The Time Limits for IRA or TSA Rollovers

Taking too long to roll over your retirement plan could cost you.
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If you're a schoolteacher or you work for a tax-exempt organization, your retirement savings options may include a 403(b) tax-sheltered annuity. A TSA lets you build your nest egg through elective deferrals and employer contributions. If you change jobs, you can roll the money over into another retirement account. The IRS also allows rollovers from other types of retirement plans, including IRAs, but there's a limit on how long you have to transfer the money.

Rollover Time Frame

Generally, you have 60 days to roll your IRA or TSA funds over into another qualified retirement account. The 60-day time frame only applies if you're rolling the money over yourself and the window begins the day after you actually receive a distribution from your plan. If you asked your plan administrator or IRA custodian to transfer the money directly to another retirement account for you, then you wouldn't be subject to the 60-day time limit.

Tax Treatment

Unless you ask for a direct rollover of your IRA or TSA benefits, you'll have to withhold federal taxes on the money. As of 2013, the withholding amounts were 10 percent for IRA rollovers and 20 percent for TSA distributions. You'll have to make up the difference when you roll over the rest of the money, otherwise it's treated as a taxable distribution. If you don't complete an IRA or TSA rollover within the 60-day time frame, then you'll have to pay ordinary income tax on the whole amount. You'll also get hit with a 10-percent early withdrawal penalty if you're under 59 1/2.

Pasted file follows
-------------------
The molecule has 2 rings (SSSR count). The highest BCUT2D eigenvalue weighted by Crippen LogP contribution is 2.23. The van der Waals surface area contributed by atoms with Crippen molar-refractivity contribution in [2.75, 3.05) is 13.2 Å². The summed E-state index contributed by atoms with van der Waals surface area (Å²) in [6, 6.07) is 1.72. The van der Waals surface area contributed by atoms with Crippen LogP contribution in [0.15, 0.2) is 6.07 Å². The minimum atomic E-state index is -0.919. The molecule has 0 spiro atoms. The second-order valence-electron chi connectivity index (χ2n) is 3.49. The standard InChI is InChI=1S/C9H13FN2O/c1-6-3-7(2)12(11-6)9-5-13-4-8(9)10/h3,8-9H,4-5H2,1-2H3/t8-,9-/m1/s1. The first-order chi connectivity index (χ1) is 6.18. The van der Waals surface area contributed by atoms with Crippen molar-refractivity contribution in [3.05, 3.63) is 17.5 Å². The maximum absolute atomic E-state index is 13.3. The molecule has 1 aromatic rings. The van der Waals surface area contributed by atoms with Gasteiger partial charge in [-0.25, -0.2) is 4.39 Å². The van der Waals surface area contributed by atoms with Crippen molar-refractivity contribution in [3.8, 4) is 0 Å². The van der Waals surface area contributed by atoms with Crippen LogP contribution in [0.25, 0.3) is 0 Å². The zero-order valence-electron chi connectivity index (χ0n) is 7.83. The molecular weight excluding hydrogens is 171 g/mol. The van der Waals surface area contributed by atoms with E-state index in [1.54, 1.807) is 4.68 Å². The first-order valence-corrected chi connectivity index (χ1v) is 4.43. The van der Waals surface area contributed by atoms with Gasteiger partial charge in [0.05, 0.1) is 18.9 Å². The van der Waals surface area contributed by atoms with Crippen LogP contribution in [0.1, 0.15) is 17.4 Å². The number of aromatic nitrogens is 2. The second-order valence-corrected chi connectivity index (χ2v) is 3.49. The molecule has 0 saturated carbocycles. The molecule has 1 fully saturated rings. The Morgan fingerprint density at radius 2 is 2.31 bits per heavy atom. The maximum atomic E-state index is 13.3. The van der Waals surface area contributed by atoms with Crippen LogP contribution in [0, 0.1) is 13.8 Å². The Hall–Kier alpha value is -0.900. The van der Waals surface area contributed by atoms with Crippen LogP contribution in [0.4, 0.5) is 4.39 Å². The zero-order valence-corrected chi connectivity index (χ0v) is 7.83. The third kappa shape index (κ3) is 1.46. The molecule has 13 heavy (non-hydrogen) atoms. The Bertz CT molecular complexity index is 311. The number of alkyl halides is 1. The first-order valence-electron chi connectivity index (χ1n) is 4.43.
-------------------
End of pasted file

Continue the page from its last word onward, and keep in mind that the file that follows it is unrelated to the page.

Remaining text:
In some situations, the IRS will waive the 60-day requirement if you don't roll the money over in time. Automatic waivers are granted only if the following guidelines are met. The financial institution you're rolling the money over to had to have received the funds before the 60-day window expired. You must have followed all the steps for rolling the money over and the financial institution must have made an error that prevented the money from being deposited. The money must be put into the new account within one year from the beginning of the 60-day window. If these situations don't apply, you can still ask the IRS for a waiver, but it's not guaranteed that they'll grant your request.


There are some restrictions that apply to IRA and TSA rollovers. You can only roll money over from one IRA to another once every 12 months and rollovers aren't allowed for required minimum distributions or distributions of excess contributions and earnings. Money in a traditional IRA, which allows for tax-deductible contributions, can be rolled into any type of retirement plan except a designated Roth account. If you have a Roth IRA, which allows for tax-free withdrawals, you can only roll the money over into another Roth IRA.

If you're rolling over a TSA, you can't roll over any required minimum distributions, loans that were treated as distributions, hardship distributions, distributions of excess contributions or any distribution that's part of a series of substantially equal payments. Money from a tax-sheltered annuity can be rolled over into any type of retirement plan, excluding a SIMPLE IRA.

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